Ag rep, Emo
Throughout the year, but largely during the summer and fall, I get telephone calls from people who have had wolves, coyotes, or dogs take a liking to their livestock or poultry—and help themselves to a quick meal.
These people usually are not sure who to call and exactly what the proper procedure is when a predator kills or injures their livestock.
There is a piece of legislation called the Livestock, Poultry & Honey Bee Protection Act which outlines what to do, who to call, and what, if any, entitlement there is for compensation for the loss of your animal(s).
If there is any compensation, the act also outlines what the limits are based upon the species of livestock or poultry involved.
If you have livestock killed or injured by predators and you live in an incorporated township, the first thing you do is contact your municipal office and find out who the valuer is in your municipality.
The valuer is the person who investigates the claim for damages and determines the type of predator responsible for the losses.
Each municipality is required to have an appointed valuer to carry out the duties of the act.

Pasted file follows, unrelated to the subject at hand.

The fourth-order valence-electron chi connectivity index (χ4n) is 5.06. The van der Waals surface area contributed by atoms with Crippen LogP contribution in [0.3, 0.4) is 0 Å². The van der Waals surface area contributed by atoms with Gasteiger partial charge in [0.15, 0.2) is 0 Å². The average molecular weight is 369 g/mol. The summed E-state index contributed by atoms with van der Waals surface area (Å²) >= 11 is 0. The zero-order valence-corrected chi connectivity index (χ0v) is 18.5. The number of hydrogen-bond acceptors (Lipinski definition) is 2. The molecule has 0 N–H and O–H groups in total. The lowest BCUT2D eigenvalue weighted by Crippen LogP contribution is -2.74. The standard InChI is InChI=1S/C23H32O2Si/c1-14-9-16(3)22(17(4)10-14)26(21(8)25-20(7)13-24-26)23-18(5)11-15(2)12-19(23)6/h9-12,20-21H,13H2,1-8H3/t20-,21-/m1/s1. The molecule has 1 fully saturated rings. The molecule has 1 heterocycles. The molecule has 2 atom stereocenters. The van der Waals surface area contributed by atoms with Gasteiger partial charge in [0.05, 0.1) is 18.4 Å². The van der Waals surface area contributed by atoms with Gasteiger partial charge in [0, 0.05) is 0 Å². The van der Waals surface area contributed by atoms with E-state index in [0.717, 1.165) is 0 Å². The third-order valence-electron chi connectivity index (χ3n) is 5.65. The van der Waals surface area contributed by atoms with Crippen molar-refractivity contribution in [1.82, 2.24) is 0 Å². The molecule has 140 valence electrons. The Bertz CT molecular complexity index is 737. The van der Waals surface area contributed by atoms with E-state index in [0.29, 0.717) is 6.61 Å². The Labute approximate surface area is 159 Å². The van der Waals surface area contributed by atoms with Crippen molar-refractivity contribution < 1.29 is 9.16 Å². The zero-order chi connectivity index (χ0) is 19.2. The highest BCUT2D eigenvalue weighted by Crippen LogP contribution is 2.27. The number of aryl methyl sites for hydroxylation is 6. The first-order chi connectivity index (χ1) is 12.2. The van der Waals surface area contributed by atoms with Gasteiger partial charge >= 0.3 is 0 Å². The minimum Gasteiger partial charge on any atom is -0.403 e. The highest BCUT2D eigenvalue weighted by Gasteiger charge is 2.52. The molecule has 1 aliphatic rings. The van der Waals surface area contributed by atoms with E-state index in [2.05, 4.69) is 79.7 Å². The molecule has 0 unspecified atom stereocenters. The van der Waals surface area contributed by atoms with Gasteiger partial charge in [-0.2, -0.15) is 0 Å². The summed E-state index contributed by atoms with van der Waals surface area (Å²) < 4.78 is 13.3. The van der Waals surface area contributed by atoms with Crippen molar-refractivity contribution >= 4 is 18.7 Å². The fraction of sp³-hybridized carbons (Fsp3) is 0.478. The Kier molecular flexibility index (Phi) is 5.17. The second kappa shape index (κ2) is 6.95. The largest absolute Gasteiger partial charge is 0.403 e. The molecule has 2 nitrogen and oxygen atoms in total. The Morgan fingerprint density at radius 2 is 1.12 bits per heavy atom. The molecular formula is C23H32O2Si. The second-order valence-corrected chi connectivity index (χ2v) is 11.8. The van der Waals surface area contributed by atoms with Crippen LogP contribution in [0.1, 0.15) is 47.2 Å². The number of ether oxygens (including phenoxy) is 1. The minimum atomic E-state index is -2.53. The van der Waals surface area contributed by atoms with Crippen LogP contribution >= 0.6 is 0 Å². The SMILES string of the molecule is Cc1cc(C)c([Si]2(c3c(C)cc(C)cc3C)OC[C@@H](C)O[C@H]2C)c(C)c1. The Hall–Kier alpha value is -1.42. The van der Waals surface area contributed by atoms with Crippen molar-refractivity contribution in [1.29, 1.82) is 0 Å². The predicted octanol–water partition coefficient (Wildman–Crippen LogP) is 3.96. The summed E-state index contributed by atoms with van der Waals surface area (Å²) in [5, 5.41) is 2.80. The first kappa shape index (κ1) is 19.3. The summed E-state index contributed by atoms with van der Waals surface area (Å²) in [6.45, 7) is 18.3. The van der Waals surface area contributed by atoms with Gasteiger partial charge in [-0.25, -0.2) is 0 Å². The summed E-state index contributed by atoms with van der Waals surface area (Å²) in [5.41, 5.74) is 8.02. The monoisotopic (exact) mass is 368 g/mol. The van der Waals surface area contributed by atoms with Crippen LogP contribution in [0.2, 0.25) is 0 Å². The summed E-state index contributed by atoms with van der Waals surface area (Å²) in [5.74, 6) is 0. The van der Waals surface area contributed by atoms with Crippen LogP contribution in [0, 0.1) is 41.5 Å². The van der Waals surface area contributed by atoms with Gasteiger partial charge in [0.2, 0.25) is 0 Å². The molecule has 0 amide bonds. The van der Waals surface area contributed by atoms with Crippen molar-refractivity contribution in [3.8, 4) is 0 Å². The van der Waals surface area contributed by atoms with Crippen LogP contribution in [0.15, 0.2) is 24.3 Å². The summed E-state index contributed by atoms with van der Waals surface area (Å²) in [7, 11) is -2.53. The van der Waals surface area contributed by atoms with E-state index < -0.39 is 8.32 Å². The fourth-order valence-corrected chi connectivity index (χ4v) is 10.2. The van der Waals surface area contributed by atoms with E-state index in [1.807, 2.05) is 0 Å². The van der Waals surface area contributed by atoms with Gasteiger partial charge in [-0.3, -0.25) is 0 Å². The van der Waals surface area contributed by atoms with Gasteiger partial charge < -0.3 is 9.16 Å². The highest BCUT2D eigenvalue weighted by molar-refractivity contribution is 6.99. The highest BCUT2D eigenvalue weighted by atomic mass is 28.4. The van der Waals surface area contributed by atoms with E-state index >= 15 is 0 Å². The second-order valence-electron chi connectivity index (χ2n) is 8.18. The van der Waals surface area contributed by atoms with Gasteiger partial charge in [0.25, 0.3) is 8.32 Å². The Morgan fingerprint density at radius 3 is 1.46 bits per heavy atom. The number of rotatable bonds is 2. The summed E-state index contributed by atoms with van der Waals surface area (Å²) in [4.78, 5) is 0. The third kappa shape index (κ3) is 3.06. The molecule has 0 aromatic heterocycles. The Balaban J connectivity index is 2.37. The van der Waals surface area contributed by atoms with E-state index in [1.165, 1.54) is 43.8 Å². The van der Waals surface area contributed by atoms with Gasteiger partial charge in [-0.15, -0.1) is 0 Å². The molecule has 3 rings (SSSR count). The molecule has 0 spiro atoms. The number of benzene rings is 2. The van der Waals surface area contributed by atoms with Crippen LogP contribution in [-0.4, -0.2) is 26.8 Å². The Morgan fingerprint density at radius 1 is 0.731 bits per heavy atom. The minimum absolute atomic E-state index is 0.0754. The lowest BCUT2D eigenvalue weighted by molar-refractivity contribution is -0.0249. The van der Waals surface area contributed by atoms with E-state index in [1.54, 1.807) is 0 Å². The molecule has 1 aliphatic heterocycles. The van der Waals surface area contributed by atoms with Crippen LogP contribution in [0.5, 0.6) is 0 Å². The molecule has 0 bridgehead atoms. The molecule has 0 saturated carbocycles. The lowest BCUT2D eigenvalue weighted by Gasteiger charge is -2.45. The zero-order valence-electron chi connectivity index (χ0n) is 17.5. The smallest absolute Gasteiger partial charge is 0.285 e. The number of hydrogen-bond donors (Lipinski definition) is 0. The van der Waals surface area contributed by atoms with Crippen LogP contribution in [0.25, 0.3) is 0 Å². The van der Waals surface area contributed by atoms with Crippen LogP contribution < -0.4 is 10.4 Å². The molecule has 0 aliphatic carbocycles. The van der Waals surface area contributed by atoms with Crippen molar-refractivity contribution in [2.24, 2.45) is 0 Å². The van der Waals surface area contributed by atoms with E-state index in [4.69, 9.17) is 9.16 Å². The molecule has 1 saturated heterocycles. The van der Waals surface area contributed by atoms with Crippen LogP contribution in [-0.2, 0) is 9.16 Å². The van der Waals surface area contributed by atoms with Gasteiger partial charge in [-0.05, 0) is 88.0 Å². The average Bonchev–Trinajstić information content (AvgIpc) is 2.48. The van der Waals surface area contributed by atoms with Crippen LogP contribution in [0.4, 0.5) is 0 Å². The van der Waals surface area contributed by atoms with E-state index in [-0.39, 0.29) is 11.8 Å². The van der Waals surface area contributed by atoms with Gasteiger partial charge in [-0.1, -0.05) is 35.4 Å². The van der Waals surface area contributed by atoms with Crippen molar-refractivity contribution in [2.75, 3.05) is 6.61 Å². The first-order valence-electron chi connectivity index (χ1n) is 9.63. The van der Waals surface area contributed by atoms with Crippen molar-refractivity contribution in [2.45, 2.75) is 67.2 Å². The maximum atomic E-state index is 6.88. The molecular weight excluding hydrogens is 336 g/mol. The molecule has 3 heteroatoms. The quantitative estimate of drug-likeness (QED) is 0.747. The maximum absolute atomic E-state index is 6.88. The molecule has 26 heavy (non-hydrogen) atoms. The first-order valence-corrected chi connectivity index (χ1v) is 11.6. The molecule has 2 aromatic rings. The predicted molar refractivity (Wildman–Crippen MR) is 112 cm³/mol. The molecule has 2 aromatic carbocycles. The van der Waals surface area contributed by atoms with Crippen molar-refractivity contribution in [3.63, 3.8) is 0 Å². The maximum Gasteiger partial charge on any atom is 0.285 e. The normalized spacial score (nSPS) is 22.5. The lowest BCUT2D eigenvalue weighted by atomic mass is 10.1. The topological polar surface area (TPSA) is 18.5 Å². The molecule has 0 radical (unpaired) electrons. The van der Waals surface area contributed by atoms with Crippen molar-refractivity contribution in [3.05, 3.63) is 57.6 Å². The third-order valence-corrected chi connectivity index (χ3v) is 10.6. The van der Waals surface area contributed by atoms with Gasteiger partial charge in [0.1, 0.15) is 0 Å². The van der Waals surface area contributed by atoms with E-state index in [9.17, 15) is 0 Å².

If the predator was a dog, wolf, or coyote, the valuer determines the extent and amount of damages, filing a written report, with a copy to the municipal clerk and one to the owner.
The valuer’s report includes an estimate of the liveweight of the animal killed or injured, and a compensation amount based upon the market value of the animal involved.
The valuation of an injured animal could include veterinarian bills and other costs of treating the animal and restoring it to normal health.
The owner is not allowed to dispose of the carcass until the valuer has inspected the damage and made a report.
The owner also must file an affidavit attesting that the livestock or poultry were killed or injured by a wolf, coyote or dog other than a dog owned by him/her.
Following the visit by the valuer, the livestock owner is required to dispose of the carcass per the Dead Animal Disposal Act.
If you live in an unorganized township, the procedure is almost identical except that you would call your nearest Ontario Ministry of Agriculture, Food and Rural Affairs office to come and investigate.
There also is a similar type of program for livestock killed or injured by bears. However, with bears, you call your nearest OMAFRA office, whether you live in an incorporated area or an unincorporated area.
< *c>Dates to remember
•Oct. 6—Calf sale, Stratton sales barn; and
•Oct. 9-12—Large animal clinic dates for Dr. Blair Simonson (call 274-7393 to book an appointment).